anxiety for the eternal well being of his family, u .
pecially those children who had not yet profess e d
the religion of Jesus Christ, With what ferrenv
he besought God for them, is only known to Mop
who watched around his dying bed. His pralen
were borne upward to the throne of mercy, on the
wings of that love which a parent alone cal fee,
for treasures so dear to his heart. It cannot be that
such earnest petitions are tmatailing. They moo
call down a blessing on those for whom they sett
He manifested much interest for the extension an/
prosperity of the Church. " Exhort the breth.
ern," said he, to live in accordance with their pr o .
fession, so Allan they glorifpour Father in Ile . arta.
Many expressions of like character escaped his 'ap
But he his gone from the communion of the ChJ7CI
he loved on earth to participate in the joys o f l i t
ransomed above. God bless his example, his pm.
era and tears, to the sorrowing family. .th,
they strive to tread the same path through I,ret z :
they may thus triumphantly meet death. Mar
be their consolation to reflect, that he who wa,:a !
friend and protector here on earth, may be thtz
guardian angel now.
•• A fr end has ;one his ashes seep
Ca'rn'y heneniti he soil.
IV., i r11"4.. 3171,d aro/ii . ll /1.171 , rep
I I s 54,11 s W lit h a G 0.1"
SCALE OF PRICES
THE un respectrntfy announce ihvir
have 'ailopie‘i the follmvinu Rules and tsca . ew
Paces in their respective Printinu Offices, 104
will hereafter be adhered to strictly :
Advertisements, not exceeding 12 lines, 1 or
3 consecutive insertions,
Every sub.equent insertion,
Merchants adverising by the year, 4 squares
or less, including paper,
[No deduction made if ordered oat before the
close of the year.]
Mechanics adverti , ing by the year, not et•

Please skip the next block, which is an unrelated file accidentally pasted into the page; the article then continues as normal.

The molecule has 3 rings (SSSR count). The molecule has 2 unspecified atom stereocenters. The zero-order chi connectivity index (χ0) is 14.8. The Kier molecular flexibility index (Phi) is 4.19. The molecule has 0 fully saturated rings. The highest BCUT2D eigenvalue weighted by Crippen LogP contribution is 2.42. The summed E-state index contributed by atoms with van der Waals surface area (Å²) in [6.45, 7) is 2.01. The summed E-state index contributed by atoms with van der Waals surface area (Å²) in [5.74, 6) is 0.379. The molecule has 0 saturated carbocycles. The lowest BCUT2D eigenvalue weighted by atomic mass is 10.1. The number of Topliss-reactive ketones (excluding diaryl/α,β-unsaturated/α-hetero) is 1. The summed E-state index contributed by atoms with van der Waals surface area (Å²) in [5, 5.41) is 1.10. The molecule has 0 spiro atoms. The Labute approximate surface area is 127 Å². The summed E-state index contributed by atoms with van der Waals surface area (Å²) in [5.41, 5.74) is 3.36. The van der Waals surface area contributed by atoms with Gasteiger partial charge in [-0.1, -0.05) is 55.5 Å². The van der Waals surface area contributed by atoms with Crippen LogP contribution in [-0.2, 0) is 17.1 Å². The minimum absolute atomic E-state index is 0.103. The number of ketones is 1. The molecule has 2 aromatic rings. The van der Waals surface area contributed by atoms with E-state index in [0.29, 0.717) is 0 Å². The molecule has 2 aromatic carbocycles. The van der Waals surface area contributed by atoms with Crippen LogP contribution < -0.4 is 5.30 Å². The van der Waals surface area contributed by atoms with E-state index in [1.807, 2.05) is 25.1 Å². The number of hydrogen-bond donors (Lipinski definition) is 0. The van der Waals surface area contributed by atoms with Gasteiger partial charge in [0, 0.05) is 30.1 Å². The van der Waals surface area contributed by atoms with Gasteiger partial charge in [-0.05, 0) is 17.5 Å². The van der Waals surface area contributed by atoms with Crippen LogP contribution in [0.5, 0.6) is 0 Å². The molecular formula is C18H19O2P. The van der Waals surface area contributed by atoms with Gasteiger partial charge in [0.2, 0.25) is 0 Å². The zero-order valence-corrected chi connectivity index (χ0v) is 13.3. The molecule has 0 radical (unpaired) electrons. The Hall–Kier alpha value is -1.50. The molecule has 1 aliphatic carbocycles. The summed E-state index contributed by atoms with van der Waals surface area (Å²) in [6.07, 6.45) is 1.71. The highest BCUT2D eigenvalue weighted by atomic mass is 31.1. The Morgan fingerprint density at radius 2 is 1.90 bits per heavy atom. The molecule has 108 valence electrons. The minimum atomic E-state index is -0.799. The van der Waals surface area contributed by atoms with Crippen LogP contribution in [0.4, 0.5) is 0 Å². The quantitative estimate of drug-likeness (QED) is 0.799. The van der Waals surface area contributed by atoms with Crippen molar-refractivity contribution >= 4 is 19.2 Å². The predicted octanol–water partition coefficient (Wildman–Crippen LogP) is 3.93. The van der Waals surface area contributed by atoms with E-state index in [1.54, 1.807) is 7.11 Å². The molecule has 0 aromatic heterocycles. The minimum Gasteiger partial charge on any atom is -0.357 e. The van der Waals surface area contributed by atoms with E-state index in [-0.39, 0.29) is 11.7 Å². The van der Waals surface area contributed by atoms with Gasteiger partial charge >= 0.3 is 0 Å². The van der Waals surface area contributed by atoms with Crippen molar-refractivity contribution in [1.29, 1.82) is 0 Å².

ceeding two sqnares.—and paper.
[No deduction made, if crdered out before the
expiration of the year.
Professional or business Cards per year, not
exceeding 8 lines, and paper,
v eri isements inserted before marrinesaal
deaths not exceeding 12 lines per year. SCI
Patent Med. per column, with paper, 3)
do half do Ii
do quarter do 9
All communications for the benefit of
corporations, or societies will be c barzeri san
per square of 12 lines, set up in small type.
All legal advertisements to be pa: I for a: ;he 15
Court after insertion.
All transient advertisements to b^ paid f.riaa.
Handbills--i sheet, prr 30 cop., or U 0 !er, f: 51
-do •.4 do do :t i
do i do do .3 5
do 1 do do -?
[For every 50 copies over the above 5 per
cent added.]. 1
rustices' Blanks, per quire. 'i
Blank Deeds, per dozen,
Single copies. LI
Ball Circulars, on fancy paper, per:so COp- . •
For every additional 50 copies
Cards per pack of 50, in common ink, I I
For every additional pack,
[Done in fancy colors 25 cents per pack extra•.
Large size in common ink - , per 50 cope:, 3.4
[Done in (alley colors $1 ezira.l
All Job-Work and blanks to be paid for i t ti
time of delivery. E. 0. GOODRICH ,
Publisher Bradford Itert.
E. A. PARSON=.
Pnbltshec Bradford Alr
SEALED PROPOSALS ,
NA - TILL be received at the Canal ()like la T - Ig;
111 tin, until noon of Thursday, the ="i!J
"July, 1852, for the following wo• le and i natena!il
the North Branch Renn'a., Canal, if , wit
For furnishing about 25 hins CAS r I NGs.L,-.
contractor raking about 9 tuns of old cis:in:Z.'
About 15 tons best Charcoal B R IRON, 11l
inch round, in lengths of irom 1:1 21 fee , .
About 5 tons, same quality, 1-.1 loch vieniii
111 35 ,„ 14 1 'art
o 7 U 1 1.2 "
80 " of round lie?), 2
with heads ant nuts coin p!ete, ;
lily of Charcoatiron. This lance ilnan . :ts
bid (orby the pound. with nrilq at t hest'
piste or onwrought. The iron above spec:6N!"'
be require(' to be delivered about tone ha!( of
c. e1c,. 5 .
description at Towanda. and the oi!'rr
hannock. At the samo il.ne an I place rror'oi,llol
invited for building the Aid F.,, 1 ,,1:5.
GEB over the Canal ; also for the LOCK let..
ES and WASTE-AV A REs req'ure'l o n t\ .
line, and for the furnishing 0(111111ln and FL- -
for the superstructures oral' the A q ueduct--
• Bias:Vans &c., will on exhibited at the ' , EP ". '
uresaid fur three days prior to the 221 ' 1
and all needful informaii - in wit he _ te en :7
B r`isT" Clog* Un-:mei-rid the lien
By order of the Canal Comtais-iose rs.
1181S 11 " 3j i
Superintendent n pa . •C 2
Totianda lone 22.1852.
. Ln CO": eru D e au rk. vil rn le o i c n rn te:!ig n e e n in re e r e , : n l' ie A t r .: l 3 ::;;
and Wyoming Demonvat,eopy.